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Zoos set up gamete banks for endangered species

TOKYO >> The introduction of an animal gamete bank system to preserve the frozen sperm and eggs of rare animals is progressing at zoos and similar facilities with the aim of continuing to breed endangered species in the future. Nine facilities in various regions of Japan have already set up such banks.

The veterinary hospital at the Tokiwa Zoo in Ube, Yamaguchi prefecture, is storing the sperm of ruffed lemurs, a rare species bred at the zoo, in a tank filled with liquid nitrogren set at a temperature of minus 320.8 Fahrenheit. The sperm is kept frozen using a technique called cryopreservation.

In October, in addition to hiring a cryopreservation expert, the zoo signed a memorandum of understanding with the Japanese Association of Zoos and Aquariums, a Tokyo-based public interest group that aims to promote animal gamete banks.

“It is difficult to raise a large number of individuals of each species as our zoo area is so small. With the bank, we can contribute to the conservation of rare species,” said zoo employee Yoshitaka Kimura, who is in charge of the bank.

The system involves removing reproductive cells from the testes and ovaries of live and dead animals and storing them in the nitrogen tanks.

JAZA comprises about 140 zoos and aquariums in Japan. The organization preserves the animals’ sperm and eggs for use in artificial insemination research and eventually breeding.

The collection and preservation of gametes has been encouraged since the 1990s, led by the late Hiroshi Kusunoki, an associate professor of conservation breeding at Kobe University.

Collecting gametes requires advanced knowledge and skills. Among JAZA’s member facilities, only a center for wildlife conservation in Hino, Tokyo, and the Yokohama Preservation and Research Center were up to the task.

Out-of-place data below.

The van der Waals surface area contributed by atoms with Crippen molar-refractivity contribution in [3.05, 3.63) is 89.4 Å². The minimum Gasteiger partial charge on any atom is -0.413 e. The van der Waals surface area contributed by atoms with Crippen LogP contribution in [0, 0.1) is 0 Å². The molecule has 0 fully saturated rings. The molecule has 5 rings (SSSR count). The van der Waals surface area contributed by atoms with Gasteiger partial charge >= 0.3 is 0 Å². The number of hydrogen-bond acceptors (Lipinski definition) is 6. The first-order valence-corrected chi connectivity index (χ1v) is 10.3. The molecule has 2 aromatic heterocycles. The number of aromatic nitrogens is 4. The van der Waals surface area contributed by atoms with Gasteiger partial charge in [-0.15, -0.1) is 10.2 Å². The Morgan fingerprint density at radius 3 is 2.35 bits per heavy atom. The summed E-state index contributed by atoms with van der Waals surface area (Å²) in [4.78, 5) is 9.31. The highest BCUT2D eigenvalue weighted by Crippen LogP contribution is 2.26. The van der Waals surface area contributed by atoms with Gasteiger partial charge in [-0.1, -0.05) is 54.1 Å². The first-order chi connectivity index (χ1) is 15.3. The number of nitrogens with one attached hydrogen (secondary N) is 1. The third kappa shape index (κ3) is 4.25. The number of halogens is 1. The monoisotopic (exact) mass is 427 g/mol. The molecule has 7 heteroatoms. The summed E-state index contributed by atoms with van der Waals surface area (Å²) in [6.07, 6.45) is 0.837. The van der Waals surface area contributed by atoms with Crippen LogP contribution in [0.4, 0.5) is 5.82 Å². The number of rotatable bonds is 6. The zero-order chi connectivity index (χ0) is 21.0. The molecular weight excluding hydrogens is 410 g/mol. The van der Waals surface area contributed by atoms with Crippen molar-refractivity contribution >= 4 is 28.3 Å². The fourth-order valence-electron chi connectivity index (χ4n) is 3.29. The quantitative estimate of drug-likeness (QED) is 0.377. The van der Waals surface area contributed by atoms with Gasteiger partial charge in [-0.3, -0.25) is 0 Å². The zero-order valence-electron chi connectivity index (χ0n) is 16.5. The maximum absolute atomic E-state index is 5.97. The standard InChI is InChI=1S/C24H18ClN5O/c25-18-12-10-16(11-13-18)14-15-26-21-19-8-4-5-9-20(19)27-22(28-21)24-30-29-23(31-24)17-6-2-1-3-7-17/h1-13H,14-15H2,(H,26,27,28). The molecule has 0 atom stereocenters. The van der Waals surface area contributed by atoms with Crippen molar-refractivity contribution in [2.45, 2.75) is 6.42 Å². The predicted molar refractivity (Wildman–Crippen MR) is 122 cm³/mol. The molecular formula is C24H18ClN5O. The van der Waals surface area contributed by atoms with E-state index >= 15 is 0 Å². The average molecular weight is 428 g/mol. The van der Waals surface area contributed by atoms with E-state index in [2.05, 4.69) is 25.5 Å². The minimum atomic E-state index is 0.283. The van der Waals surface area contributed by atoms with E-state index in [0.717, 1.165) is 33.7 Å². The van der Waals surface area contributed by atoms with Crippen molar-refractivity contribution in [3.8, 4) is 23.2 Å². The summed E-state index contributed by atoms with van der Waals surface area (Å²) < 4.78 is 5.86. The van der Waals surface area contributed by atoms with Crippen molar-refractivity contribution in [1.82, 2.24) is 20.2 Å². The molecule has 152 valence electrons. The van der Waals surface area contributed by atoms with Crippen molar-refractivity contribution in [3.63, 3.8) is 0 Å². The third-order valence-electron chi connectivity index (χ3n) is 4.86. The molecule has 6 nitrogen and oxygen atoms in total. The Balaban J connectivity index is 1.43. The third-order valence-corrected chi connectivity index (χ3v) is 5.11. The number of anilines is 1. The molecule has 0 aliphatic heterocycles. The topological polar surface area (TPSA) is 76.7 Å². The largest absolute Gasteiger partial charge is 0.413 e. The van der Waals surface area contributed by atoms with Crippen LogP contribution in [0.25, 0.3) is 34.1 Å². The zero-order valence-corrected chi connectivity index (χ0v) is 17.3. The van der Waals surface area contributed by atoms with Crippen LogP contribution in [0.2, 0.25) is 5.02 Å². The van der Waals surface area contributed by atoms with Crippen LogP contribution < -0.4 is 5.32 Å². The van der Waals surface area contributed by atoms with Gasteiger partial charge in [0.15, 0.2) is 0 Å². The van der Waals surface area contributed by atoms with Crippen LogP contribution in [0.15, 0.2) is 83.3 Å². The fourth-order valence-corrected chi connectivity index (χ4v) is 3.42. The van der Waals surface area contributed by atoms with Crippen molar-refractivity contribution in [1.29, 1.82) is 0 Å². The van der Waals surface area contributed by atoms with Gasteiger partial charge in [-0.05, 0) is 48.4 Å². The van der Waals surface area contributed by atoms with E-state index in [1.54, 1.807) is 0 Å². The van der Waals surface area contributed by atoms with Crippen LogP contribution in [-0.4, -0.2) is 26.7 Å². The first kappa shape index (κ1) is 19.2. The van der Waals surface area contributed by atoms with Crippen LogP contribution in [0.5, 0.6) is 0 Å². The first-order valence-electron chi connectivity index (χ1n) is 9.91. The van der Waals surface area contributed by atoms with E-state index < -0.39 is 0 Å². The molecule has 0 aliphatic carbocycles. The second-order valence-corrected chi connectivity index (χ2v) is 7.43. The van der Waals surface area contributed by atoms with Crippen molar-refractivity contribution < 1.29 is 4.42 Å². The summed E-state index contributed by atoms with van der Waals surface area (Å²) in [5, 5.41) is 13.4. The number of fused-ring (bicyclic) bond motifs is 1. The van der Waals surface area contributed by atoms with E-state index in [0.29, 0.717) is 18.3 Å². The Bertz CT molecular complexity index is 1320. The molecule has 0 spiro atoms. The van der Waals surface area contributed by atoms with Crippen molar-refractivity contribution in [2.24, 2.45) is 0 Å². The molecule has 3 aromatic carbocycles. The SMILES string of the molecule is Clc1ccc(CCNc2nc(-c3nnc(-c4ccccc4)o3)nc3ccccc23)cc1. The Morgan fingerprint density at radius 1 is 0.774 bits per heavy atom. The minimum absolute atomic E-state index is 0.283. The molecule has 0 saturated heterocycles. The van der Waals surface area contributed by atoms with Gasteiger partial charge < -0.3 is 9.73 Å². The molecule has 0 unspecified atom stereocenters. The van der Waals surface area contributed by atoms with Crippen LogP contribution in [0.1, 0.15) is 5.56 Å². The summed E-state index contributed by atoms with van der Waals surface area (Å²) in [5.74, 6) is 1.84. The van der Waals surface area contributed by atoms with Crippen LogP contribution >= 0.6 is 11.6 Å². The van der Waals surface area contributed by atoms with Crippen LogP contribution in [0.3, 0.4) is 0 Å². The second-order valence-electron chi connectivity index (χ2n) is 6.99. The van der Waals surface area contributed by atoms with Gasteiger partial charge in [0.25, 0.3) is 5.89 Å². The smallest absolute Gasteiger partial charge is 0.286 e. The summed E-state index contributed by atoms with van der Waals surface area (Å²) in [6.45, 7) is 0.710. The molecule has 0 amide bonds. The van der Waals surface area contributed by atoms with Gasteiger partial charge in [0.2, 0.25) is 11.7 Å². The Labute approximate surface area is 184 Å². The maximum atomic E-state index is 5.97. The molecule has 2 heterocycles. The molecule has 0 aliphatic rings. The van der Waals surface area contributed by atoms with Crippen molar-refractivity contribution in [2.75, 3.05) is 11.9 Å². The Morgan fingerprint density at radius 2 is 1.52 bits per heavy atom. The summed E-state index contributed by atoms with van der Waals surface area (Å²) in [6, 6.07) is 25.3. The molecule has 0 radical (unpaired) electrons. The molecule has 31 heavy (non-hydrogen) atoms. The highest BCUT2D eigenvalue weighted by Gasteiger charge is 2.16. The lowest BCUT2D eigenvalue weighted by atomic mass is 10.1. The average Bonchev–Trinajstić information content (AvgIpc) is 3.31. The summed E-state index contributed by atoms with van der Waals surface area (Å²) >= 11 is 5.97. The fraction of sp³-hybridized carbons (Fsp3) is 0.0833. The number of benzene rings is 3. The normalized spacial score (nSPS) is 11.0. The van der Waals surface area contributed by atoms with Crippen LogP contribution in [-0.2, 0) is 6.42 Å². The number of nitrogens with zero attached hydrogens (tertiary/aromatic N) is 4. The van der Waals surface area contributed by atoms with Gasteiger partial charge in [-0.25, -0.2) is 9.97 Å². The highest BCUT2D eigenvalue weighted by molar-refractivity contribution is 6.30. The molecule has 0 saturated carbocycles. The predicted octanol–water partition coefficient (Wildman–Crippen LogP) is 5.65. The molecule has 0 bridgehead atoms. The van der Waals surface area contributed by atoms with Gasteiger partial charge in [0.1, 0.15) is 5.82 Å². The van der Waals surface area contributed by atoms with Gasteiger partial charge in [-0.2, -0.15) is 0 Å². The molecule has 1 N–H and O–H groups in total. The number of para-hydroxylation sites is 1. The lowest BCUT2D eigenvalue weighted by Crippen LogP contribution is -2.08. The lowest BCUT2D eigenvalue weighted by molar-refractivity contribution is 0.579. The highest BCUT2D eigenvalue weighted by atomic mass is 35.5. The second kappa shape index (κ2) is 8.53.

Gametes deteriorate after an animal’s death, so they need to be collected and stored as quickly as possible. Since it takes several days to send testes and ovaries from some areas of the nation to the two facilities in eastern Japan, JAZA asked zoos in western Japan to join the effort.

Tokiwa Zoo in Ube and Osaka Tennoji Zoo agreed.

The Osaka zoo decided in November to establish an animal gamete bank and is now purchasing equipment and making other preparations to begin animal gamete preservation this year.

The existing banks set up at zoos and other facilities in various regions have stored the gametes of about 120 species, including endangered Siberian tigers, Sumatran tigers and chimpanzees.

The effort to establish animal gamete banks was prompted by deep concern that rare species native to other parts of the world may not exist at Japanese institutions in the future.

The Washington Convention on International Trade in Endangered Species of Wild Fauna and Flora, which regulates international trade in wild animals, was adopted in 1973 and ratified by Japan in 1980. The convention has made importing animals more difficult in recent years due to animal welfare concerns; there is also concern about preventing the spread of infectious diseases.

To increase the number of animal gamete banks, JAZA is footing the bill to refill 20-liter liquid nitrogen tanks. It is also considering holding training sessions for collecting and preserving gametes.

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